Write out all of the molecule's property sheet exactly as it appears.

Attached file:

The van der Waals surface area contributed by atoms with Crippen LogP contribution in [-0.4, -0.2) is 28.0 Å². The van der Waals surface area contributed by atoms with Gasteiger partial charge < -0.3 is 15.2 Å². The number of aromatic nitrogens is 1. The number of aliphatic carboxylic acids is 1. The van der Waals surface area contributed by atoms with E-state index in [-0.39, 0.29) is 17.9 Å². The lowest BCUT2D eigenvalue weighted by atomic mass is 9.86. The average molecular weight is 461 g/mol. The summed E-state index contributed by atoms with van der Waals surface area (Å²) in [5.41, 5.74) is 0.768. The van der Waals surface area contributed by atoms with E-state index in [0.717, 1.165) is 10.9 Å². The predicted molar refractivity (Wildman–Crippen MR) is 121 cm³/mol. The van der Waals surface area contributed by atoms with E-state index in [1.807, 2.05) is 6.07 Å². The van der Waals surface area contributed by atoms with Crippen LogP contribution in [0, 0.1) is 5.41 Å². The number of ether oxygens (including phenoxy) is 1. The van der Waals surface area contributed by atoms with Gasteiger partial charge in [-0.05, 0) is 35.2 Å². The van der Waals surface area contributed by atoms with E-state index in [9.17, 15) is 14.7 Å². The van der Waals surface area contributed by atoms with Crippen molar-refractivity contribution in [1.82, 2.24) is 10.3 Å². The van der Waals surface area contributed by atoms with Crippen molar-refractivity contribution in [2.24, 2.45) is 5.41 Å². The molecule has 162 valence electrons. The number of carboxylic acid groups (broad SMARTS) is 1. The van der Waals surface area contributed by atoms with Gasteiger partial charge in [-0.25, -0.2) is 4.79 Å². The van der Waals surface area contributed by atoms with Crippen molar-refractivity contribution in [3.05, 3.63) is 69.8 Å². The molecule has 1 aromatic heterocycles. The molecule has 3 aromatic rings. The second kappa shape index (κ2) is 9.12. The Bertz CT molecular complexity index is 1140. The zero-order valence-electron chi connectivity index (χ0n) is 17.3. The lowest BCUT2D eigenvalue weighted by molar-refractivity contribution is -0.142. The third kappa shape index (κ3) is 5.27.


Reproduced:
The van der Waals surface area contributed by atoms with Crippen LogP contribution in [-0.4, -0.2) is 28.0 Å². The van der Waals surface area contributed by atoms with Gasteiger partial charge < -0.3 is 15.2 Å². The number of aromatic nitrogens is 1. The number of aliphatic carboxylic acids is 1. The van der Waals surface area contributed by atoms with E-state index in [-0.39, 0.29) is 17.9 Å². The lowest BCUT2D eigenvalue weighted by atomic mass is 9.86. The average molecular weight is 461 g/mol. The summed E-state index contributed by atoms with van der Waals surface area (Å²) in [5.41, 5.74) is 0.768. The van der Waals surface area contributed by atoms with E-state index in [0.717, 1.165) is 10.9 Å². The predicted molar refractivity (Wildman–Crippen MR) is 121 cm³/mol. The van der Waals surface area contributed by atoms with E-state index in [1.807, 2.05) is 6.07 Å². The van der Waals surface area contributed by atoms with Crippen LogP contribution in [0, 0.1) is 5.41 Å². The number of ether oxygens (including phenoxy) is 1. The van der Waals surface area contributed by atoms with Gasteiger partial charge in [-0.05, 0) is 35.2 Å². The van der Waals surface area contributed by atoms with E-state index in [9.17, 15) is 14.7 Å². The van der Waals surface area contributed by atoms with Crippen molar-refractivity contribution in [1.82, 2.24) is 10.3 Å². The van der Waals surface area contributed by atoms with Crippen molar-refractivity contribution in [2.24, 2.45) is 5.41 Å². The molecule has 162 valence electrons. The number of carboxylic acid groups (broad SMARTS) is 1. The van der Waals surface area contributed by atoms with Gasteiger partial charge in [-0.25, -0.2) is 4.79 Å². The van der Waals surface area contributed by atoms with Crippen molar-refractivity contribution in [3.05, 3.63) is 69.8 Å². The molecule has 1 aromatic heterocycles. The molecule has 3 aromatic rings. The second kappa shape index (κ2) is 9.12. The Bertz CT molecular complexity index is 1140. The zero-order valence-electron chi connectivity index (χ0n) is 17.3. The lowest BCUT2D eigenvalue weighted by molar-refractivity contribution is -0.142. The third kappa shape index (κ3) is 5.27.